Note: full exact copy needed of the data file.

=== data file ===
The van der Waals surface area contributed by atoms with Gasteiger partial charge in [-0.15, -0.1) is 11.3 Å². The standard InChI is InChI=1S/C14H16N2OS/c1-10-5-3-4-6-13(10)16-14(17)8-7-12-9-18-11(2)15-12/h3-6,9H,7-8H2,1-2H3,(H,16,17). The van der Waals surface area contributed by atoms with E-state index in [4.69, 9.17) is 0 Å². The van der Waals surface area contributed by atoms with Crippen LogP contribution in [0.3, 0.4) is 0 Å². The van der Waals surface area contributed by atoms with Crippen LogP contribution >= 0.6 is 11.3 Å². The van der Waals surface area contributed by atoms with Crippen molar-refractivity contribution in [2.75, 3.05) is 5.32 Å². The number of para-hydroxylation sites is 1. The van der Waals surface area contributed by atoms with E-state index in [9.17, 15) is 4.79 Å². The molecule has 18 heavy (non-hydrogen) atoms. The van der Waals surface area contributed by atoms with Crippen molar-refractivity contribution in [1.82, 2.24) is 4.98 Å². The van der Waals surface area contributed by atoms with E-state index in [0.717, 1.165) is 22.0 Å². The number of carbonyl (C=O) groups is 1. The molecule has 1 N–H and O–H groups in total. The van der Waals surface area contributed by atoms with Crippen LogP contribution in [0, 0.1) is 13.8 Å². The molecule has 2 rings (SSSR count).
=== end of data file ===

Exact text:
The van der Waals surface area contributed by atoms with Gasteiger partial charge in [-0.15, -0.1) is 11.3 Å². The standard InChI is InChI=1S/C14H16N2OS/c1-10-5-3-4-6-13(10)16-14(17)8-7-12-9-18-11(2)15-12/h3-6,9H,7-8H2,1-2H3,(H,16,17). The van der Waals surface area contributed by atoms with E-state index in [4.69, 9.17) is 0 Å². The van der Waals surface area contributed by atoms with Crippen LogP contribution in [0.3, 0.4) is 0 Å². The van der Waals surface area contributed by atoms with Crippen LogP contribution >= 0.6 is 11.3 Å². The van der Waals surface area contributed by atoms with Crippen molar-refractivity contribution in [2.75, 3.05) is 5.32 Å². The number of para-hydroxylation sites is 1. The van der Waals surface area contributed by atoms with E-state index in [9.17, 15) is 4.79 Å². The molecule has 18 heavy (non-hydrogen) atoms. The van der Waals surface area contributed by atoms with Crippen molar-refractivity contribution in [1.82, 2.24) is 4.98 Å². The van der Waals surface area contributed by atoms with E-state index in [0.717, 1.165) is 22.0 Å². The number of carbonyl (C=O) groups is 1. The molecule has 1 N–H and O–H groups in total. The van der Waals surface area contributed by atoms with Crippen LogP contribution in [0, 0.1) is 13.8 Å². The molecule has 2 rings (SSSR count).